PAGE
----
I’m trying to say it like Giada would. Fonduuuuuuuuuuuuuuuuuuuuta. Really throw that emphasis on the “u.” And throw on an almost obscenely low-cut top while saying it. And make your “O” face while eating your own food. That’s key to getting into the Giada kitchen personality.
Putting snarkiness aside…
You know how sometimes you’ll be watching television, and a commercial for some restaurant’s featured menu item pops up, and you think to yourself, “Self, we could totally make that without having to pay $20 and endure poor table service?”
Or maybe that’s just me.
Anyway, a couple of weeks ago, Michelle and I were watching television, and a commercial for Olive Garden’s new fonduta recipes came on, and I looked at her and said, “We can totally make that.”
So I did some research. And I discovered that fonduta, traditionally, is a dipping sauce for breads, etc.: as you can probably guess from the name, it’s kind of like an Italian fondue (yes, shockingly, despite my upbringing and my very Italian father, I’d never had it before). So the stuff Olive Garden is using in their recipes is likely not a traditional fonduta, but an amalgamation of several different techniques for which they have appropriated the name “fonduta.” Of course, they’re Olive Garden, and that’s how they roll, so who am I to criticize?
As you can probably tell from the name, it requires Fontina, one of my very favorite cheeses. Ohh, Fontina. So tasty. Slight problem, though–in this relatively small town (the smallest in which I’ve ever lived, incidentally), gourmet cheese is difficult, if not impossible, to come by.
Columbus to the rescue! At Homecoming earlier this month, the GDI gathering/silent auction was held at Le Gourmet, a cheese and gift shop on Main Street (would have been nice to have when I was still a student, but I digress), and Michelle was able to purchase a large quantity of really nice Fontina and have it packaged to survive the eight-plus hour trip back home (side note: have you ever noticed how, when talking about food, people always use the term “nice?” “I have a nice piece of veal here.” “That’s a nice piece of zucchini on my grill.” I don’t want my food to be nice. My food has a wicked streak. Just like me. So let’s just say it was a really wicked Fontina. I’m done now).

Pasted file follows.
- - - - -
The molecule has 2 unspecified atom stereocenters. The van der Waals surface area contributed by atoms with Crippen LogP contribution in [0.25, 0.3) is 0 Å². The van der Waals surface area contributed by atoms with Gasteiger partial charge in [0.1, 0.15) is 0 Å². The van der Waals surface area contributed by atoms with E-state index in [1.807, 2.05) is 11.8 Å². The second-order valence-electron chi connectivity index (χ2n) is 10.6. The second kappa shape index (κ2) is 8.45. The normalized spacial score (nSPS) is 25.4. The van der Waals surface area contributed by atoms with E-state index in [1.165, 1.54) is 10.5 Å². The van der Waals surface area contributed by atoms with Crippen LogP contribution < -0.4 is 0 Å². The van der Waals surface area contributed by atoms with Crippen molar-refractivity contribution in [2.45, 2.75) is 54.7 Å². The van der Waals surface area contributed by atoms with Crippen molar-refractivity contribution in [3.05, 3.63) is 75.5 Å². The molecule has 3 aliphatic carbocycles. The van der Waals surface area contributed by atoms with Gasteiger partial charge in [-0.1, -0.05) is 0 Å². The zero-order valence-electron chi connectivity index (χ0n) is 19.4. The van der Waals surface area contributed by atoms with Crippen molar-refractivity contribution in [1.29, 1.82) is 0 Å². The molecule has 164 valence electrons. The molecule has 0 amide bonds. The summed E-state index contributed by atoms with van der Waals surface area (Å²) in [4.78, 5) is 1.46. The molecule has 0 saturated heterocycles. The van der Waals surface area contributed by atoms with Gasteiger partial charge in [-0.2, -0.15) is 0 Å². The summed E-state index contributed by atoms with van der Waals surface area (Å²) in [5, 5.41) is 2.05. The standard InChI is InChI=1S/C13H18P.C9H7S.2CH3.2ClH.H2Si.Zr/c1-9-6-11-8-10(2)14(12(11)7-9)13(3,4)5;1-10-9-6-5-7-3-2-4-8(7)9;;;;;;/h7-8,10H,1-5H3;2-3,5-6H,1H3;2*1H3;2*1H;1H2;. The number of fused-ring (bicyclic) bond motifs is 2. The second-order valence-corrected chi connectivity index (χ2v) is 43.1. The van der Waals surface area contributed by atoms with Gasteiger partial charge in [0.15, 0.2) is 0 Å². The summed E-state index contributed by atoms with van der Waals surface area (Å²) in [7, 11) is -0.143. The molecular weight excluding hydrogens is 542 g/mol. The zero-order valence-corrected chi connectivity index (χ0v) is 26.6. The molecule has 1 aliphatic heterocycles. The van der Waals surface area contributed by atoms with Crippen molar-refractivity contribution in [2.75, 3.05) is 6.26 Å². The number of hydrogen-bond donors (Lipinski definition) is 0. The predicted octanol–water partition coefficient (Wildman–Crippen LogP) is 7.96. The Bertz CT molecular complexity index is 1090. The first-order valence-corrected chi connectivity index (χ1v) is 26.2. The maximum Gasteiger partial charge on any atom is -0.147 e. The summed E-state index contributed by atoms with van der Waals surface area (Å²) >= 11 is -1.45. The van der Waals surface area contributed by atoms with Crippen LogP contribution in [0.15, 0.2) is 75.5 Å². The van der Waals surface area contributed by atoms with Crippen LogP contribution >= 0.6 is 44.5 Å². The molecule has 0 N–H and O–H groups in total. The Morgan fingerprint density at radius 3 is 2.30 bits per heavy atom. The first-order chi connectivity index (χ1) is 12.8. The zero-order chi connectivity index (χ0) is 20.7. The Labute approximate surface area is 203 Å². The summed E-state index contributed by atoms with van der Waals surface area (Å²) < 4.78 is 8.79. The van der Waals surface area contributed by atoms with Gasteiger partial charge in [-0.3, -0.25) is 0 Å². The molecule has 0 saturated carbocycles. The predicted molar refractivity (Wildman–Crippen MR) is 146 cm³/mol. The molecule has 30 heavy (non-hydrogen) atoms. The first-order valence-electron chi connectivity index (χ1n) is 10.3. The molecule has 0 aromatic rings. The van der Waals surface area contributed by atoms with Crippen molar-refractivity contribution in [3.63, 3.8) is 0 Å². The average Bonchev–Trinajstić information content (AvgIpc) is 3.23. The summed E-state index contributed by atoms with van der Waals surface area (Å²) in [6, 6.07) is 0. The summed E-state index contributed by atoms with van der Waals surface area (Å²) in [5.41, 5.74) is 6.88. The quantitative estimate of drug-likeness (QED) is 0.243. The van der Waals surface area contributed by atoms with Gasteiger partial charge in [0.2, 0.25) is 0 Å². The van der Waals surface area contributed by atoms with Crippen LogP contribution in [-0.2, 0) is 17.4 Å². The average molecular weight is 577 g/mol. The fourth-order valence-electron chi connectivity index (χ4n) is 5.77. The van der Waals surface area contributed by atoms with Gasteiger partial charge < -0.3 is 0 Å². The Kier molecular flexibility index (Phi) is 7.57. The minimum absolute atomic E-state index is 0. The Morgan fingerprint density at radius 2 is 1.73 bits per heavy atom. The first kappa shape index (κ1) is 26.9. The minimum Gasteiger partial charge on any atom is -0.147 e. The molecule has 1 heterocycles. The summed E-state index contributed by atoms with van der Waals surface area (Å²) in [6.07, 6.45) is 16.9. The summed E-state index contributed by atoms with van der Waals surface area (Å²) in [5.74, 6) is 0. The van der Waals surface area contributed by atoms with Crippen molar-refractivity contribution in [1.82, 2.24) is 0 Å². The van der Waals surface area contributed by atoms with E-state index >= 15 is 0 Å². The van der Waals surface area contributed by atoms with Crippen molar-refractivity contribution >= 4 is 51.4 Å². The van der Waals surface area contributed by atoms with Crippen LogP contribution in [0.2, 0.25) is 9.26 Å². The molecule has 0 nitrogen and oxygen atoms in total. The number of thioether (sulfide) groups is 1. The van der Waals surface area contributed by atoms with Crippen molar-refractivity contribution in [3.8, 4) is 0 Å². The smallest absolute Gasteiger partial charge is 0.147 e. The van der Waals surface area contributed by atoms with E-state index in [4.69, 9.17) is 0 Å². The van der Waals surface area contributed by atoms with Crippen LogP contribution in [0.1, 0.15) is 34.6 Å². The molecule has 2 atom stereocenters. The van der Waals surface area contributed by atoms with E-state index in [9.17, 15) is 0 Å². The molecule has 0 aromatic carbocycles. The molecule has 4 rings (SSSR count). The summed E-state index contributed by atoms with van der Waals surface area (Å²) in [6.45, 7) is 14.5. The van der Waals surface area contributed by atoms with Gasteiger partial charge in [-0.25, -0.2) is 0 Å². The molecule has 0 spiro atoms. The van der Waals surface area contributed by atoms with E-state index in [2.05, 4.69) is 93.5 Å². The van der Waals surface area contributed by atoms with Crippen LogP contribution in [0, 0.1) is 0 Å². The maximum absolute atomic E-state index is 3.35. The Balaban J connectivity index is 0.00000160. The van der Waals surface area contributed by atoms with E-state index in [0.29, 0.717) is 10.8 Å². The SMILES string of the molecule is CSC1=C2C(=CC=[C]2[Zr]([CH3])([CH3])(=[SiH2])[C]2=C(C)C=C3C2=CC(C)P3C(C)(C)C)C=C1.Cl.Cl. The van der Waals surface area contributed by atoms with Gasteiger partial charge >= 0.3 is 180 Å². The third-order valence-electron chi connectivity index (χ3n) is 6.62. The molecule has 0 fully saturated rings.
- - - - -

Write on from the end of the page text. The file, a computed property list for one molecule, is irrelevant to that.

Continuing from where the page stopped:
The sauce is relatively easy to make; it just takes a lot of time to melt down the cheese and get the sauce to the right consistency. You want it to be creamy, but not too thick.
3 cups of Fontina, cubed
1/2 cup Asiago, shredded*
1/2 cup provolone, shredded*
1/2 cup Romano, shredded*
1/2 cup mozzarella, shredded*
8 oz. salted butter, cubed
4 egg yolks, beaten
2 cups of milk, halved
1 lb pasta (I recommend anything with ridges, which will really soak up the sauce; we used radiatore, one of Michelle’s favorites)
Salt and pepper (to taste)
Italian seasoning (to taste)
Grated Parmesan (optional)
*Make your life easier: buy one of the Kraft Italian-blend shreds. It has all four of these cheeses.
Melt the Fontina in a double-boiler with 1 cup of milk and a dash of pepper. I don’t have an actual double-boiler, so I used a stainless steel bowl atop a large stockpot filled with boiling water.
Make sure the water in the pot does not touch the bottom of the bowl. Be careful when touching the top bowl or removing it from the stockpot; that shit be hot.
In a separate pan, warm the milk on low heat and add the beaten egg yolks and the butter. Don’t turn up the heat too high, or else you’ll scramble the eggs. Stir occasionally while the mixture thickens.
Once the Fontina has begun to melt, add the other shredded cheeses; heat until mixture becomes creamy and cheese has completely melted. Add the milk/butter/egg mixture and continue to heat on low until the sauce has reached a creamy, but not too thick, consistency.
While you are making the sauce, boil the pasta in heavily-salted water 8-9 minutes, then drain. Add the pasta to the sauce and mix well. Top with more ground black pepper and salt (to your taste) and Italian seasonings to your liking. You can also top with grated Parmesan if you like.
I wasn’t kidding about the pasta. Look at the way the sauce sort of lovingly clings to each individual spiral of starchy goodness.
This is absolutely delicious and rich as it is, but if you want to jazz it up with some meat, I suggest some grilled steak or chicken, cut into strips. After all, that’s the way OG does it. As goes OG, so goes the world. Or something like that.